Public interest clauses are somewhat controversial. They introduce non-competition considerations into the evaluation of the desirability of a merger and, therefore, give a queasy feeling to the neoclassical orthodoxy. In short, such clauses allow the competition authority or another regulator to evaluate the effects that the merger will have in aspects of the economy other than market power––for example, employment. In practice, these clauses can introduce uncertainty to the merging parties as to what they can expect in a final decision and can make the proceedings susceptible to political calculations.
Public interest clauses can be found in legislations of many a developed and developing country. Recent prominent examples where such a consideration played a key role are the SAB Miller-AB InBev merger in South Africa and the takeover of Tengelmann by Edeka in Germany (in this latter case, the approval of the merger by the Finance Minister led the chief of the Monopolies Commission to resign).
Now, Democrats in the United States are giving competition law a prominent position in their economic policy plans. According to an article in Bloomberg Law, the antitrust part of the plan says that “large mergers that would harm consumers, workers, and competition via higher prices and lower wages should be blocked.” (emphasis added) For this, Democrats want to establish “new merger standards that require regulators to review how the deal may impact wages and jobs, among other criteria”. This would arguably need an amendment to introduce a public interest clause, at least to be on the safe side (courts would in all likelihood strike down any agencies’ attempt to introduce such considerations based only on the Clayton Act).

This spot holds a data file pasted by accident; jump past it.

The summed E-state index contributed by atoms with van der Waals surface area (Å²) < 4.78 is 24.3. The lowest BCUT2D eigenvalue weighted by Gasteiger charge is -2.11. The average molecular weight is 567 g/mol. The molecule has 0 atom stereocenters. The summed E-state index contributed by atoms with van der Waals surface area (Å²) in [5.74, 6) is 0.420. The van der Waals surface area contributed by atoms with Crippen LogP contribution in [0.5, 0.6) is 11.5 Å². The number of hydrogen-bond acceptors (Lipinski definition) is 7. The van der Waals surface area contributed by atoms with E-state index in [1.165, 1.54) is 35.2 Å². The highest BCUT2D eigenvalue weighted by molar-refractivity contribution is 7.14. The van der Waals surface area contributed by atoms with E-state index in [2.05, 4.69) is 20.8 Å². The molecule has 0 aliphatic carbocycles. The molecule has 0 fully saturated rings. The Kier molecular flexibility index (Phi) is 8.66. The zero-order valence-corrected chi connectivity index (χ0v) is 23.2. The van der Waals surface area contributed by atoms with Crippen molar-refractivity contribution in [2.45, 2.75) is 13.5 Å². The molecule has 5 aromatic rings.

The US has always been a champion of convergence of competition law around the world. An important part of this convergence effort is the urge to use an economic approach to enforce the law. What scholars and practitioners mean by economic approach is to focus on consumer welfare or efficiency as the sole concern. Hence the economic part of the term is somewhat confusing because this discipline is so much broader. But putting this discussion aside, it is somewhat ironic to see that convergence may ultimately go the other way around, with the US converging to other countries.
What are the driving forces behind this political movement? As I shared with you last week, some academics are increasingly worried with the effects of concentration on equitable growth, which has led them to start exploring their association. This will be perhaps one of the most crucial areas of research in antitrust analysis. It is of course a highly ideological subject but let’s hope that the availability of data in more and more countries around the world and the empirical research that they allow will ground the debate on more objective terms.